The John Curtin Prime Ministerial Library acknowledges the important contribution of the cartoons included in this educational web resource - both in adding graphical interest to the text and in illuminating and intepreting the contemporary political events covered.
The work of the following artists is gratefully acknowledged:
Born Northumberland, England, 1882, died Mosman, New South Wales 1965
Edward Scafe Scorfield served in the Royal Engineers during World War One, serving at Gallipoli, Salonika, Greece and Palestine. After the war, he began drawing cartoons for the Newcastle Weekly Chronicle before coming to Australia to work for the Bulletin as a cartoonist and illustrator in 1925. His cartoons followed the Bulletin line of the time, combining Australian nationalism and British conservatism. In World War Two, Scorfield's cartoons 'lionised the Digger, exalted the Allies against the Japanese, and lampooned black-marketeers, strikers and white feather conchies.' Scorfield stayed with the Bulletin until 1961.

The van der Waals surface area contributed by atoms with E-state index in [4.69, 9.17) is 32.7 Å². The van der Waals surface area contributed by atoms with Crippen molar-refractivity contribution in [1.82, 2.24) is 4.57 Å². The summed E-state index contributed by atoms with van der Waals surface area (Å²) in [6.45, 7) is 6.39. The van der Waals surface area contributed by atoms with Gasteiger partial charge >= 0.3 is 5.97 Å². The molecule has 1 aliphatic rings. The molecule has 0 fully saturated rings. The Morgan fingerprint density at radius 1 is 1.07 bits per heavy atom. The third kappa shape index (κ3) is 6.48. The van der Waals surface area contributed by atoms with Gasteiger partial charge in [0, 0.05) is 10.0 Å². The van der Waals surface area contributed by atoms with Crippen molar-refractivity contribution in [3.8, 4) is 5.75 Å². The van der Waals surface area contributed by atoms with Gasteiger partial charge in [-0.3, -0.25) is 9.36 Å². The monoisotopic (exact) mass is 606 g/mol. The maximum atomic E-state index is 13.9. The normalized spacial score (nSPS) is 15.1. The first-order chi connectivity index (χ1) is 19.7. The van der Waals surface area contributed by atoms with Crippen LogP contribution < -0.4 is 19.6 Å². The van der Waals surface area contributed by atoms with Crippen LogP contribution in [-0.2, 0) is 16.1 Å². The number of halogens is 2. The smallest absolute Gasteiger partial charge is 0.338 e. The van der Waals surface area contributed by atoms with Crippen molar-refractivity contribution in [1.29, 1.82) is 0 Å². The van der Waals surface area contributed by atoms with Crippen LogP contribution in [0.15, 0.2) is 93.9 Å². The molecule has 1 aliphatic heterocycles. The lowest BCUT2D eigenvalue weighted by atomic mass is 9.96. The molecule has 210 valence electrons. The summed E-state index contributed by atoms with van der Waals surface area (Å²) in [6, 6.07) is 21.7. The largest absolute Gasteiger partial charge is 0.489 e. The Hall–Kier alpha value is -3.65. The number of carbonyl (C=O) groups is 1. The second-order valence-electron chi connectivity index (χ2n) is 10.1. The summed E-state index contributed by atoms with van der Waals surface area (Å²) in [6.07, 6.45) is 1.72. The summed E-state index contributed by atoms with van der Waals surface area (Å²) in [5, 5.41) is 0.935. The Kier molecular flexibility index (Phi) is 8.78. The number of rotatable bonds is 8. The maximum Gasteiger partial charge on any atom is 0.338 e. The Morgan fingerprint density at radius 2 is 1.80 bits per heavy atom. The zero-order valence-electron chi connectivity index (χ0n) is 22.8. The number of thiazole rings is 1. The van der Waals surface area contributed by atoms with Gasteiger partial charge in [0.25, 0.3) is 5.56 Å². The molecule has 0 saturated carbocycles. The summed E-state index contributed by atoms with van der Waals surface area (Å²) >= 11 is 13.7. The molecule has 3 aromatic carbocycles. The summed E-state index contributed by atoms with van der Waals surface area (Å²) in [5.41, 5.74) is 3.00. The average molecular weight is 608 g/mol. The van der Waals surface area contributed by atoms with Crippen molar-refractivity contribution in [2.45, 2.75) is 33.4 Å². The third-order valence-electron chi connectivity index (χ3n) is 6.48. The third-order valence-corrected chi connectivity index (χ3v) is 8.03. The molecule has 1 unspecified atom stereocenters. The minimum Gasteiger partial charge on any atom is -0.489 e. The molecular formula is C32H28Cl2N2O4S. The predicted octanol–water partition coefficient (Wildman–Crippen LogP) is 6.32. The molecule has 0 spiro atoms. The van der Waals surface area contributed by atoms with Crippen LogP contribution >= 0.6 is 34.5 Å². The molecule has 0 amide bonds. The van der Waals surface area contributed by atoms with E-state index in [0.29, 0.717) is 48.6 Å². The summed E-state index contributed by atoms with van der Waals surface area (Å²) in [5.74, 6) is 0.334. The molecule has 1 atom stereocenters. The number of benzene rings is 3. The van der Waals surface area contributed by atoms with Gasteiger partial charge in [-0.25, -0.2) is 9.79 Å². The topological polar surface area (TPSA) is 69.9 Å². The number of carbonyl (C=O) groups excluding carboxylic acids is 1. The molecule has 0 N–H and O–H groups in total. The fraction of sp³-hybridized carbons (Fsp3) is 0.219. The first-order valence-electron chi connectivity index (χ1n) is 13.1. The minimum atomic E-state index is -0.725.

Information from biography of Ted Scorfield by Peter Coleman in the Australian Dictionary of Biography, Volume 16, pp 197-8
Born London, c1906, died Melbourne, Victoria, 2000
John Frith came to Australia in the midst of the Depression years. He drew cartoons for the Bulletin (c1929–44), becoming principal caricaturist and co-art editor with Ted Scorfield. In 1944, the Sydney Morning Herald decided to feature a daily cartoon and Frith took on the job, working with the paper until 1950. In 1950 Keith Murdoch invited Frith to join the Melbourne Herald where he worked for the next 18 years. He retired in 1969 but continued to draw cartoons and produce other works right up until his death in 2000. His cartoons are powerful, witty and insightful. He was also a skilled caricaturist, a sculptor and a colourful raconteur.
Information from obituary of John Frith by Ned Wallish in the Age, 7 November 2000
Born Victoria 1885, died Victoria 1964